What motivated you to upgrade your DLTS system?
I learned how to perform DLTS on an older commercial system. The hardware was completely analog, and the transient processing took place in this analog hardware. That greatly limited the type of analysis I could perform, because to make any changes to the signal processing I had to modify the circuitry. With the MFIA, the transient data is digitized: I can process the decay components within the software. I am free to perform any type of processing or fitting that I wish, and I continually update my software with new techniques.
Can you tell us a little more about the software you wrote to control your DLTS system?
At first, I was intimidated by the idea of writing my own DLTS software suite. Once I committed to it though, I found it to be a lot less difficult than expected. I already understood the physics and many of the practical considerations such as wiring. Coding for the MFIA was straightforward thanks to its documented API and example scripts. Something that was invaluable was the command log on the LabOne® Web Server, which told me the code-equivalent of whatever I clicked on in the LabOne user interface allowing me to quickly translate LabOne interactions into my own software. As far as I'm aware, my code is the most complete open-source implementation of DLTS software available. It is presently a collection of MATLAB® scripts that acquire and process capacitance transients. Unofficially, it also has functionality for impedance or admittance spectroscopy. I'm doing my best with documentation and how-to guides to make it more user-friendly, but DLTS is complicated. I'm about to release v1.0, and my plans for v2.0 are to move everything to Python and to improve the user interface. I hope this code is useful to the DLTS community, and perhaps I will receive feedback that will benefit my own experiments too.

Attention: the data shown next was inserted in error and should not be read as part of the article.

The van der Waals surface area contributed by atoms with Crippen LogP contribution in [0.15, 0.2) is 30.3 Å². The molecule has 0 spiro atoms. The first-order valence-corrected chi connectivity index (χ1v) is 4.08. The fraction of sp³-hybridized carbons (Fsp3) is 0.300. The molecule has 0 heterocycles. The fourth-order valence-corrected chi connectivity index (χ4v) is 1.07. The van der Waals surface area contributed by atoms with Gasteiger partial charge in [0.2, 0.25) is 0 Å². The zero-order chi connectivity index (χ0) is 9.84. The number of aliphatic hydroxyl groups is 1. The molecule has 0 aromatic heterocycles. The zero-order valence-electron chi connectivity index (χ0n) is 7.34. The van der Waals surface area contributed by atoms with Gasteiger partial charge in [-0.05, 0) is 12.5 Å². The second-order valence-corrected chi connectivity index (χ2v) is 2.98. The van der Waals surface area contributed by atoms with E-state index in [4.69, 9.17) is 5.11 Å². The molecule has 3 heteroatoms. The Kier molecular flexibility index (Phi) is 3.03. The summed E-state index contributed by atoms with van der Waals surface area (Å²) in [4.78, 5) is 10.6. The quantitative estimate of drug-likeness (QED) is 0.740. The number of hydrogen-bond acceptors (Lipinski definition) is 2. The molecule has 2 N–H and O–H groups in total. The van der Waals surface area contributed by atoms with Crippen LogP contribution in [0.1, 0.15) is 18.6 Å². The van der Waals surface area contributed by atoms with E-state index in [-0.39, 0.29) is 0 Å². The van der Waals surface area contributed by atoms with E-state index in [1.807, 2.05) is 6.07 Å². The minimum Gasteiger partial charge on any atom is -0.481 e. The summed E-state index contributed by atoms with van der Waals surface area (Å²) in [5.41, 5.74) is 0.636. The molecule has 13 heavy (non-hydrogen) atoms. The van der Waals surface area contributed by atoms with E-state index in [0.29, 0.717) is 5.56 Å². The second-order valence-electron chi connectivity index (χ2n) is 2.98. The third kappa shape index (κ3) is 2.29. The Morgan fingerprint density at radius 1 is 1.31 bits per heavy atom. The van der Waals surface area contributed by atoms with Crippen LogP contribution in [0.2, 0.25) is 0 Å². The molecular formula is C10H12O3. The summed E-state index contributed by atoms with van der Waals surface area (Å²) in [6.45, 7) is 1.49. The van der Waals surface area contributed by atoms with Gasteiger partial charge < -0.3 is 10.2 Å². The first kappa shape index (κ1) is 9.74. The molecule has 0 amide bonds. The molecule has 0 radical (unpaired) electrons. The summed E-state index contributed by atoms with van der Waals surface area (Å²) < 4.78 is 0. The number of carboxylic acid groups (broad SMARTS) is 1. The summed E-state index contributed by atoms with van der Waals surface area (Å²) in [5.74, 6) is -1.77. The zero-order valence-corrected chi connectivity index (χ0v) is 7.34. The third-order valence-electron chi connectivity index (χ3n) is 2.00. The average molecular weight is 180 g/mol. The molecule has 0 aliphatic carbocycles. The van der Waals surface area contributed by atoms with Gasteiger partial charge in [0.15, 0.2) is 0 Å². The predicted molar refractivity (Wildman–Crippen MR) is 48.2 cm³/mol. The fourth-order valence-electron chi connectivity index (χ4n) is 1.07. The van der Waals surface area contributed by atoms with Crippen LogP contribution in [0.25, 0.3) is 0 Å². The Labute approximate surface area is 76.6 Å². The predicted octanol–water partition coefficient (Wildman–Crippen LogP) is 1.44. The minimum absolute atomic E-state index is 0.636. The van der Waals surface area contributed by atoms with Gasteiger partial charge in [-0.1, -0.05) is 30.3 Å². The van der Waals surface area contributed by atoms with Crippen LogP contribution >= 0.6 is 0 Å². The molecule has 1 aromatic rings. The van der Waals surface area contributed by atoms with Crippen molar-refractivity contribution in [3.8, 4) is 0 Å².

You have developed state-of-the-art solar cells: what role can they play in reducing our carbon footprint?
III-V solar cells are indisputably the most efficient, and they can be made with much smaller mass and greater mechanical flexibility than silicon cells. One of my favorite aspects of III-V cells is that they can be designed to absorb high-energy visible and UV light while reflecting infrared light, thus preventing unnecessary heating. One could imagine these lightweight, highly efficient cells built into cars, planes, or buildings. Unfortunately, III-V cells cost ten to a hundred times more than silicon cells that perform almost as well. This led to a crash of the III-V terrestrial market; right now the satellite industry is the only one willing to pay for the extra performance. The cost problem is mostly due to the substrates and could be eliminated if someone found a way to make great virtual substrates. Many groups are working on this aspect, including ours.
What are your interests outside of the lab?
When I don't spend family time with my wife and son, I go to the gym and lift weights, run, or play tennis. I'm a weekend handyman and like fixing things such as old electronics, cars, and houses. I'm also turning into a history buff, especially the history of science and philosophy.